Best Practices Awards: Travis County

Neighborhood fire drill, Silver Watch initiative improve safety in Travis County

By Jody Seaborn

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"When, not if" is often heard when the topic of wildfires comes up in Travis County, where tens of thousands of homes are considered to be at high to extreme risk. Such assumed certainty demands preparation. So Travis County Precinct 2 Commissioner Brigid Shea and others created a neighborhood fire drill. 

Around the same time, Travis County Precinct 5 Constable Carlos B. Lopez wanted to help elderly residents who don't have anyone around who can check on them regularly. He devised a solution: the Silver Watch Program. 

In recognition, the Texas Association of Counties named Travis County the recipient of two 2020 County Best Practices Awards. 

Neighborhood Fire Drill 

The idea of a neighborhood fire drill was planted in Commissioner Shea's mind by a simple question from an official in neighboring Bastrop County who lost his house in the 2011 Bastrop County Complex fire, which killed two people and destroyed 1,673 homes: Why don't neighborhoods have fire drills like schools and workplaces do? 

Shea took the idle thought as a suggestion for action. Unable to find examples of neighborhood-based fire drills, she and a team of county officials and first responders began developing a wildfire evacuation plan. They found eager partners in the 200-home, fire-vulnerable Comanche Trail neighborhood near Lake Travis. 

The residents of Comanche Trail understood the threat of wildfire as well as anyone in Travis County. A wildfire in 2011 had destroyed more than 20 homes in the nearby Steiner Ranch neighborhood. Like Comanche Trail, Steiner Ranch has only one way in and one way out, and its evacuation in 2011 was harrowing and chaotic.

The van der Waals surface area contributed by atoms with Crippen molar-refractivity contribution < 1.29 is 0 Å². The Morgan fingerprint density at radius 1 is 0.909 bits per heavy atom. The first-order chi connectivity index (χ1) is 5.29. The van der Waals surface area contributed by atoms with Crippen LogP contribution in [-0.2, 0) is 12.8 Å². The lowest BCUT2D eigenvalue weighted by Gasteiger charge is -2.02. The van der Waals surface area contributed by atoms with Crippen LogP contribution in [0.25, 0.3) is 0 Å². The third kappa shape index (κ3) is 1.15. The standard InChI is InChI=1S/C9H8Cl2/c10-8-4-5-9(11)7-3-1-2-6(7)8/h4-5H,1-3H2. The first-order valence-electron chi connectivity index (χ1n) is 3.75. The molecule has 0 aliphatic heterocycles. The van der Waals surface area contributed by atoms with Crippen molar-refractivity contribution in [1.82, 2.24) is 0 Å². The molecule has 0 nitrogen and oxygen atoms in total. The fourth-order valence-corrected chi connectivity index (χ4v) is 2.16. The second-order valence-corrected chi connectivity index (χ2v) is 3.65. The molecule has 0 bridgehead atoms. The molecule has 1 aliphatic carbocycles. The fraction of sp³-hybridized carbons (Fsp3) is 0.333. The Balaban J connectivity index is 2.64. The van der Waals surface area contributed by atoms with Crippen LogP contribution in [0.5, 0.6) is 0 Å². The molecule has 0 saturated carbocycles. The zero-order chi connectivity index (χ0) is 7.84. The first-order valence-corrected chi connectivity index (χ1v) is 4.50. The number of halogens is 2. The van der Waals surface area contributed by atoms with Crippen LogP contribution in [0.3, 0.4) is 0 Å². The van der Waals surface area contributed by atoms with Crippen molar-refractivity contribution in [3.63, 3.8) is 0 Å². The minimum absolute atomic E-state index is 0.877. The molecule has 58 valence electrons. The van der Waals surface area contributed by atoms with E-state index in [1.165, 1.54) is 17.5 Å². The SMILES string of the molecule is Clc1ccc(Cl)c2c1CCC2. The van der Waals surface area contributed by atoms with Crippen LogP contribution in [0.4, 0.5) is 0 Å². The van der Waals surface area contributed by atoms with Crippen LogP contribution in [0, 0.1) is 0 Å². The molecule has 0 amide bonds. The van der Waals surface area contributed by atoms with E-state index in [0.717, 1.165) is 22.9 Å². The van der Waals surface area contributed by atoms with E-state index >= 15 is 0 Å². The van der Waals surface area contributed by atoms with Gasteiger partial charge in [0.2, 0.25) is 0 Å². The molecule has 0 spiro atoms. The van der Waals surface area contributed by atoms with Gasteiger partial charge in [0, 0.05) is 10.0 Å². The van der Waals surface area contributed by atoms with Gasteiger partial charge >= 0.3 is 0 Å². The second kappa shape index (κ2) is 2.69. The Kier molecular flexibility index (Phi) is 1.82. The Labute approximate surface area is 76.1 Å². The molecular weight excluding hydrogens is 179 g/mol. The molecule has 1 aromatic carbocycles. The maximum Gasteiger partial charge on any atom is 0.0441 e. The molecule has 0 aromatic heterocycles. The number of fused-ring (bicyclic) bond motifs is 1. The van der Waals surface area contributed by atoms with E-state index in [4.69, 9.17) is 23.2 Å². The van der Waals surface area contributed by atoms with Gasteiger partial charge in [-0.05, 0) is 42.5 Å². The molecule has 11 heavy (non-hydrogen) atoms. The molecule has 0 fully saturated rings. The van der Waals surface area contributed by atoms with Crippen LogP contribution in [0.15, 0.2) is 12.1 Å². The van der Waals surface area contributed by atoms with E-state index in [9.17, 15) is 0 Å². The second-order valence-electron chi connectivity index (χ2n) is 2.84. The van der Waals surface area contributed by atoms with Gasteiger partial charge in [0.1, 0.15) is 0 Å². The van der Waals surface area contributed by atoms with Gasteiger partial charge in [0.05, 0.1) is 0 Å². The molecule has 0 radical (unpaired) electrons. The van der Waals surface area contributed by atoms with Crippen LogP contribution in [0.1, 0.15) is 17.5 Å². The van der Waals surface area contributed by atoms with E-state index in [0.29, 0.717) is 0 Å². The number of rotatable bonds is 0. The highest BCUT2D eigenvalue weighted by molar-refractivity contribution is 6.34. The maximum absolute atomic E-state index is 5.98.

Working together, residents, firefighters, sheriff deputies and county officials created a plan and successfully put it into practice in March 2019. With the help of Keri Stephens, a University of Texas at Austin communications professor, they documented and analyzed the experiment to create a template for other counties and communities to use. 

"Many counties struggle with how to protect their citizens from wildfires," Shea said. "Engaging our residents fostered a sense of optimism and confidence that when a fire does come, they will know what to do and will be resilient in the face of danger. They also knew their experiment had the potential to save lives elsewhere." 

Silver Watch Program 

Many elderly and homebound residents don't have relatives or friends nearby who can drop by regularly to see how they're doing. Constable Lopez wanted to help fill this often-ignored void. 

He reached out to Meals on Wheels of Central Texas to discuss establishing a partnership. He proposed that while they're out in the community on their daily assigned duties, Precinct 5 constable deputies could check up on Meals on Wheels clients who have little or no support beyond their meal deliveries. Meals on Wheels agreed. 

With training provided by Meals on Wheels, Precinct 5 deputies have logged hundreds of visits since the program took off in 2019. The logs form part of a database that includes vital information about the program's participants, emergency contacts and caseworker support. These welfare checks have proved especially crucial during the pandemic, even with COVID-19 safety restrictions in place. The team expanded the program to include a Silver Santa Drive to collect blankets, tissues, lotion and other everyday items for the program's participants. 

"I am truly honored that TAC has recognized our Silver Watch Program," Lopez said. "Taking care of our most vulnerable population is a community responsibility. The partnership that Constable 5 formed with Meals on Wheels and more to keep our residents safe, I truly believe was divine intervention." 

"Dedication to excellence and saving or improving lives are the common threads that run through these two award recipients from Travis County," TAC Executive Director Susan M. Redford said. "We hope these awards inspire counties to continue discovering new solutions to better serve Texans." 

Every other year, TAC's County Best Practices Awards Program recognizes noteworthy innovations and solutions that increase efficiency, improve operations or overcome obstacles facing county governments. These solutions also serve as models that other counties can shape to fit their particular needs.

Harris County was one of six Texas counties selected to receive a TAC 2020 County Best Practices Award. Look for more spotlights in future issues of County magazine. Learn more about the County Best Practices Awards Program at www.county.org/bestpractices.